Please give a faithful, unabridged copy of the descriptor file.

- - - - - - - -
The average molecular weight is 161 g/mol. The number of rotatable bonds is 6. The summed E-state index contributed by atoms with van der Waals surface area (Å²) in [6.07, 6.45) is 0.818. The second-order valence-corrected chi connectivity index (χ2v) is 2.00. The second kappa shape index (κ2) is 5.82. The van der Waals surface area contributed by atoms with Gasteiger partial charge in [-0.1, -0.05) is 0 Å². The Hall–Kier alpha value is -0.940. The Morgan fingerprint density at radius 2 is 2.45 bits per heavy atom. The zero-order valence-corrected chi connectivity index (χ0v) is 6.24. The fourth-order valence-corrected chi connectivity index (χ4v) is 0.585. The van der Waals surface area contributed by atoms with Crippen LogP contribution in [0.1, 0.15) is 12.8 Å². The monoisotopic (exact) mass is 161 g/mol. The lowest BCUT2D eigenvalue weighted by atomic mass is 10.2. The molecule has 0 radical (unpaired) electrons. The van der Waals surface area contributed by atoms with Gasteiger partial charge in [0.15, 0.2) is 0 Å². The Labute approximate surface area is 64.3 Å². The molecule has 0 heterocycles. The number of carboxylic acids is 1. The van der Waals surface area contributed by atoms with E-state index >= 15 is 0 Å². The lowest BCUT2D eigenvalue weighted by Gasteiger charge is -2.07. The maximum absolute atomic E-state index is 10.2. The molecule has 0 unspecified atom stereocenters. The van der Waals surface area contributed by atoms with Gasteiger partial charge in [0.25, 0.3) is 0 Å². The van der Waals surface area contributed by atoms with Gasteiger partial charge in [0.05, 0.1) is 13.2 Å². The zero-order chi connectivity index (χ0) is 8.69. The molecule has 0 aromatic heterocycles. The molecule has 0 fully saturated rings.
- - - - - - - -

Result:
The average molecular weight is 161 g/mol. The number of rotatable bonds is 6. The summed E-state index contributed by atoms with van der Waals surface area (Å²) in [6.07, 6.45) is 0.818. The second-order valence-corrected chi connectivity index (χ2v) is 2.00. The second kappa shape index (κ2) is 5.82. The van der Waals surface area contributed by atoms with Gasteiger partial charge in [-0.1, -0.05) is 0 Å². The Hall–Kier alpha value is -0.940. The Morgan fingerprint density at radius 2 is 2.45 bits per heavy atom. The zero-order valence-corrected chi connectivity index (χ0v) is 6.24. The fourth-order valence-corrected chi connectivity index (χ4v) is 0.585. The van der Waals surface area contributed by atoms with Crippen LogP contribution in [0.1, 0.15) is 12.8 Å². The monoisotopic (exact) mass is 161 g/mol. The lowest BCUT2D eigenvalue weighted by atomic mass is 10.2. The molecule has 0 radical (unpaired) electrons. The van der Waals surface area contributed by atoms with Gasteiger partial charge in [0.15, 0.2) is 0 Å². The Labute approximate surface area is 64.3 Å². The molecule has 0 heterocycles. The number of carboxylic acids is 1. The van der Waals surface area contributed by atoms with E-state index >= 15 is 0 Å². The lowest BCUT2D eigenvalue weighted by Gasteiger charge is -2.07. The maximum absolute atomic E-state index is 10.2. The molecule has 0 unspecified atom stereocenters. The van der Waals surface area contributed by atoms with Gasteiger partial charge in [0.25, 0.3) is 0 Å². The van der Waals surface area contributed by atoms with Gasteiger partial charge in [0.05, 0.1) is 13.2 Å². The zero-order chi connectivity index (χ0) is 8.69. The molecule has 0 aromatic heterocycles. The molecule has 0 fully saturated rings.